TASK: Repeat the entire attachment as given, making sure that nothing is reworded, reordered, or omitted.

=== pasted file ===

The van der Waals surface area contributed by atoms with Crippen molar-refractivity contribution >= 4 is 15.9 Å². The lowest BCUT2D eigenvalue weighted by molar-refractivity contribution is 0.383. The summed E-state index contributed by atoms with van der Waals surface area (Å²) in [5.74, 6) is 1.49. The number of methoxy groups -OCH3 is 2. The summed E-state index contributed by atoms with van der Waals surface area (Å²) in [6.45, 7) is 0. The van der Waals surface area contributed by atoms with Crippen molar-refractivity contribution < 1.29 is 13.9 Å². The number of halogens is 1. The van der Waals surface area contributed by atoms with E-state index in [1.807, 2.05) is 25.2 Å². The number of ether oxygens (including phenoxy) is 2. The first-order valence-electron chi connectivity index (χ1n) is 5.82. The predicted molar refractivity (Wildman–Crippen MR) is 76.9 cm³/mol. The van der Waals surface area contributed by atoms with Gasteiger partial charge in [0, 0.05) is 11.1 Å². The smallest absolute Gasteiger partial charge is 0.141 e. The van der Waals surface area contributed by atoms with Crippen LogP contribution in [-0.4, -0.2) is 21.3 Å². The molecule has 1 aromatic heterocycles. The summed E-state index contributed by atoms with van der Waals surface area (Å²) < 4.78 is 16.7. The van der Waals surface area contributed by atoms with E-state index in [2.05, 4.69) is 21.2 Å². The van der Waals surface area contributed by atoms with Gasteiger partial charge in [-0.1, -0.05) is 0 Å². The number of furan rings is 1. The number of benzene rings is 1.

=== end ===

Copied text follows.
The van der Waals surface area contributed by atoms with Crippen molar-refractivity contribution >= 4 is 15.9 Å². The lowest BCUT2D eigenvalue weighted by molar-refractivity contribution is 0.383. The summed E-state index contributed by atoms with van der Waals surface area (Å²) in [5.74, 6) is 1.49. The number of methoxy groups -OCH3 is 2. The summed E-state index contributed by atoms with van der Waals surface area (Å²) in [6.45, 7) is 0. The van der Waals surface area contributed by atoms with Crippen molar-refractivity contribution < 1.29 is 13.9 Å². The number of halogens is 1. The van der Waals surface area contributed by atoms with E-state index in [1.807, 2.05) is 25.2 Å². The number of ether oxygens (including phenoxy) is 2. The first-order valence-electron chi connectivity index (χ1n) is 5.82. The predicted molar refractivity (Wildman–Crippen MR) is 76.9 cm³/mol. The van der Waals surface area contributed by atoms with Gasteiger partial charge in [0, 0.05) is 11.1 Å². The smallest absolute Gasteiger partial charge is 0.141 e. The van der Waals surface area contributed by atoms with Crippen LogP contribution in [-0.4, -0.2) is 21.3 Å². The molecule has 1 aromatic heterocycles. The summed E-state index contributed by atoms with van der Waals surface area (Å²) < 4.78 is 16.7. The van der Waals surface area contributed by atoms with E-state index in [2.05, 4.69) is 21.2 Å². The van der Waals surface area contributed by atoms with Gasteiger partial charge in [-0.1, -0.05) is 0 Å². The number of furan rings is 1. The number of benzene rings is 1.